Scott G Winterton, Deseret News
The negative consequences for each of us of that broken system are too numerous to ever list fully. But as a Utah County fruit grower, I can share with you my own experience.
Our immigration system is broken. The negative consequences for each of us of that broken system are too numerous to ever list fully. But as a Utah County fruit grower, I can share with you my own experience.
In the four harvests from 2008 to 2011, our operation picked, packed and shipped almost 15,000 boxes of cherries, each weighing 16 pounds. This past season we simply could not get enough pickers — even at well over minimum wage, with some earning up to $20 per hour — so the 15,000 boxes dropped to 3,000. You can do the math, but a loss of 160,000 pounds of cherries means a reduction of $300,000 in gross revenue to our operation — $2 per pound lost from mechanical picking for juice. We also left over four tons of sweet cherries in the field because we lacked manpower.
Not all that lost revenue would have been profit. Much of it would have gone to wages and maintaining and improving our operations. But that lost $300,000 will now never be spent in Utah County at the farm supply store, the truck dealership or the grocer's by our workers or us; that revenue was not lost only to our business, but to our community as a whole. Economists will tell you that every dollar earned on a farm like ours "multiplies" six or seven times in the local community when paid out as wages, expenses and investment. That means that our loss of revenue resulted in as much as $2.1 million lost to the Utah County economy as a whole.
Even today we are wasting peaches, apples and pears because we cannot get them picked in time. The work is strenuous and temporary, and most Americans simply won't do it. We don't know yet how much labor shortages will cost us on these harvests, but the loss will be substantial both for the local economy and us.
That is why immigration reform matters to me, and why it should matter to you.
The amazing thing about Utah County is that we suffer at both ends of the immigrant labor scale. I've attended meetings in which leaders of the many high-tech firms located here express similar frustrations about shortages of engineers and programmers. Each immigrant engineer could help create as many as six other jobs for our own citizens. Far from protecting American workers, our dysfunctional immigration system is killing American jobs.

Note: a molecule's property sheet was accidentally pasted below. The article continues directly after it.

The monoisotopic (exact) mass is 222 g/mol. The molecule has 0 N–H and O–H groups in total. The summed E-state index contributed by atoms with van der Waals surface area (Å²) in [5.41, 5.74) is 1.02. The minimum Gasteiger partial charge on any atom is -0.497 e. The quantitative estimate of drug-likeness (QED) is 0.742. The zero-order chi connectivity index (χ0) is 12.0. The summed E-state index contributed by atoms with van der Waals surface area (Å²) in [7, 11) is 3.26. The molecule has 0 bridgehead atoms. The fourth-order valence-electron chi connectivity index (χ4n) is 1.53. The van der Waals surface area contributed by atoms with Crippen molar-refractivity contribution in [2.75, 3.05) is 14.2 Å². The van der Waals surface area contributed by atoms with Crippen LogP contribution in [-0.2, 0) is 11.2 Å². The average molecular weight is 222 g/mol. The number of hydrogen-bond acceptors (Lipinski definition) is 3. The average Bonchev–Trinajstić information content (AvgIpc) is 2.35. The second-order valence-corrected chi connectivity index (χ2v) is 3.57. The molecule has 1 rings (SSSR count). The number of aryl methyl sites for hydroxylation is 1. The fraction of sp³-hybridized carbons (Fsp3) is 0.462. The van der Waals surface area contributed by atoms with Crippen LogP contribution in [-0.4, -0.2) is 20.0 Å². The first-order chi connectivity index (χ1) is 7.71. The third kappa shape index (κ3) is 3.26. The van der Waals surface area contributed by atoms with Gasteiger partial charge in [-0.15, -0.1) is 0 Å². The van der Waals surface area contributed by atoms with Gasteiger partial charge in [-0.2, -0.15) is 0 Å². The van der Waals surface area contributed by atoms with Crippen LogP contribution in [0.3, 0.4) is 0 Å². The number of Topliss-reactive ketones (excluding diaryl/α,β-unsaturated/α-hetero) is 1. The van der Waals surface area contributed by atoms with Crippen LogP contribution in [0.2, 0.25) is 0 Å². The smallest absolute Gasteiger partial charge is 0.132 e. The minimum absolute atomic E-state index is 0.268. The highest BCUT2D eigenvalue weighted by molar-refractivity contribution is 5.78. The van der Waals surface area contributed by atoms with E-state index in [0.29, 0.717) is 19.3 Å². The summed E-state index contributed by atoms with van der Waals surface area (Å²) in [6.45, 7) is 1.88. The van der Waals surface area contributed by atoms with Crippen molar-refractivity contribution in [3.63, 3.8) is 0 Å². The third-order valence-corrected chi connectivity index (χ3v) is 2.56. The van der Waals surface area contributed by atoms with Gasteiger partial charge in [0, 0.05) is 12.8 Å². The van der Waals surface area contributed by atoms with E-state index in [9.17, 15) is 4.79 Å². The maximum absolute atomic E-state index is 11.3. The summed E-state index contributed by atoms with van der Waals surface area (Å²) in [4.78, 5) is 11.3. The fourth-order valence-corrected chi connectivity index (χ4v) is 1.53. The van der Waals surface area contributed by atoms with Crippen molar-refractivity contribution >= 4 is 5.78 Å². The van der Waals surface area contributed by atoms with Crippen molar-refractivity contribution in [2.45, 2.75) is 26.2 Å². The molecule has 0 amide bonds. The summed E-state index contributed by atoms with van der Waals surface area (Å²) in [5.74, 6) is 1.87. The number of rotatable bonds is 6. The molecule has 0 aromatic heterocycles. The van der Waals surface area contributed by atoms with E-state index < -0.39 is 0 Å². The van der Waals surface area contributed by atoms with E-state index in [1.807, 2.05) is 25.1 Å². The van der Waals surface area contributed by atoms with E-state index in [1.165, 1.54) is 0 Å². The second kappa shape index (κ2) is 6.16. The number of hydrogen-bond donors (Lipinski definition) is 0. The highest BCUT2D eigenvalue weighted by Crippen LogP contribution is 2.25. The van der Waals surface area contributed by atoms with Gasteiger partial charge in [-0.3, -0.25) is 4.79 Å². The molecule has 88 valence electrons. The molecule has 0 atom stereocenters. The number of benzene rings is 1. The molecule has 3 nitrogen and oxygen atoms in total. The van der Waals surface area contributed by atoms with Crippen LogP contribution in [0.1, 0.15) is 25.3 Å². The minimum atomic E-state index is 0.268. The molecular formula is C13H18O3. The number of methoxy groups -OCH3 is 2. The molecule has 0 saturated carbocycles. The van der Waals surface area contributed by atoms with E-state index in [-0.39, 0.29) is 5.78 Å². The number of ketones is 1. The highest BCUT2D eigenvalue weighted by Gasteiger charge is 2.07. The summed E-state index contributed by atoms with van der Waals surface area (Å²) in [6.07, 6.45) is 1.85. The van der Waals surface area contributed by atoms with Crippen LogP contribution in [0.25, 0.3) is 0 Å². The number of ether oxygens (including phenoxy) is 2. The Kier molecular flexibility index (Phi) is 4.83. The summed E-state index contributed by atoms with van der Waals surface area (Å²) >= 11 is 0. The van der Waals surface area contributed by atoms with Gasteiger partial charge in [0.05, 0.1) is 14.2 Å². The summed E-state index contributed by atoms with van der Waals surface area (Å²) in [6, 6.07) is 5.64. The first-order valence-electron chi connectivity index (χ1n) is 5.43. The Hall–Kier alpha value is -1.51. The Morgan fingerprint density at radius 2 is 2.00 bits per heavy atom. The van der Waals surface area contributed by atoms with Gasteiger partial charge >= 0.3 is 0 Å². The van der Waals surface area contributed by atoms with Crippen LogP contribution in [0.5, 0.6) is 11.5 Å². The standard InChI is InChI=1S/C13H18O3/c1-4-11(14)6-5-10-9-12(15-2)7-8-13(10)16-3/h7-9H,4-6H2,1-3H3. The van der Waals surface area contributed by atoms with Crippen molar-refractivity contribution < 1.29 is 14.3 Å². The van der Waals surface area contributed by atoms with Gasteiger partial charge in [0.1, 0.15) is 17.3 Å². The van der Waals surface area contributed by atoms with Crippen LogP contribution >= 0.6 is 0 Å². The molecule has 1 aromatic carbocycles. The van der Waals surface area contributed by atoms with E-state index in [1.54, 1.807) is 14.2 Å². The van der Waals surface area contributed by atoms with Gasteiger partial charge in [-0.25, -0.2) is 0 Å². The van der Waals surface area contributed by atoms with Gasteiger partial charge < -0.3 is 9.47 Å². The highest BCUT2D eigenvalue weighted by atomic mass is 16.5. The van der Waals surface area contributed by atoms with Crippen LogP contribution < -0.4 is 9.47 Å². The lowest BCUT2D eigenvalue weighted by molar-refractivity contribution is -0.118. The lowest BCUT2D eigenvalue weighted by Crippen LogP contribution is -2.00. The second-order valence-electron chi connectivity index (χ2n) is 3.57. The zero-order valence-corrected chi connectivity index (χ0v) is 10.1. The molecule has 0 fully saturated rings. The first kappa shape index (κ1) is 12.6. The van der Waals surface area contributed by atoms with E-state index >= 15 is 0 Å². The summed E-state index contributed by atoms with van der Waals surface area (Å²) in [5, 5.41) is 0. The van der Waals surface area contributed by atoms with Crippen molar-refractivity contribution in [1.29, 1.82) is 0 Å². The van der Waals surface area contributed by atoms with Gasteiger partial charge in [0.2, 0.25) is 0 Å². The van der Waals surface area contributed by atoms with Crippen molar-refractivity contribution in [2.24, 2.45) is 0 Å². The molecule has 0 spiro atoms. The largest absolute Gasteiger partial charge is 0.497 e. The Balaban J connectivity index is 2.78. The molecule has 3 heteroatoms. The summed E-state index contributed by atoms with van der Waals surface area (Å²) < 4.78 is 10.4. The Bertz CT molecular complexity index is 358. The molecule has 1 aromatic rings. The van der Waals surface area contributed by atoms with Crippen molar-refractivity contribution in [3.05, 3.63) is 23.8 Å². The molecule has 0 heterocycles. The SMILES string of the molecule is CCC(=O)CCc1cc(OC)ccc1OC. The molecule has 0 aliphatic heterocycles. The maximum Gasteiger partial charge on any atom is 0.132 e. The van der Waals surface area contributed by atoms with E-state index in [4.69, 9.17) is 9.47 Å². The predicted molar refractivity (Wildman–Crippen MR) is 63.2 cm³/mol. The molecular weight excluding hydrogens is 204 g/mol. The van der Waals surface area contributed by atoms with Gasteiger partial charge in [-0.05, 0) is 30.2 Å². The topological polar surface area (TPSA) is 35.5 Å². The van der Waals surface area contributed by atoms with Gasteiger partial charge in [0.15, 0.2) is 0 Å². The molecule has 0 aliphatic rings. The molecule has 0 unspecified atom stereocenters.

I've noticed that the comments following any article favoring immigration reform come from a group of people who claim to know more about farms and high tech businesses than those who actually run them. According to these readers, the only reason I can't get enough labor is because I haven't tried hard (or paid) enough. But to all those so quick to criticize our call for reform, I offer a standing invitation: Come on out to our farm and we'll put you to work! It's funny how none of those naysayers ever show up.
Utah County stands apart as immigration "Ground Zero" at both ends of the economic spectrum. There are few individual counties nationwide where agriculture and high-tech are such huge players in a single local economy, both industries desperate for prudent immigration reform.
We are not asking for open borders or so-called "blanket amnesty," nor are we endorsing any particular bill. Utah businesses of all types are asking our Congressional representatives to look at the needs of our economy, pay heed to the job creators and take a leadership role in passing an immigration deal we can all live with.
Robert McMullin is president of McMullin Orchards in Payson, Utah, a family-owned farm established by his grandfather in 1927.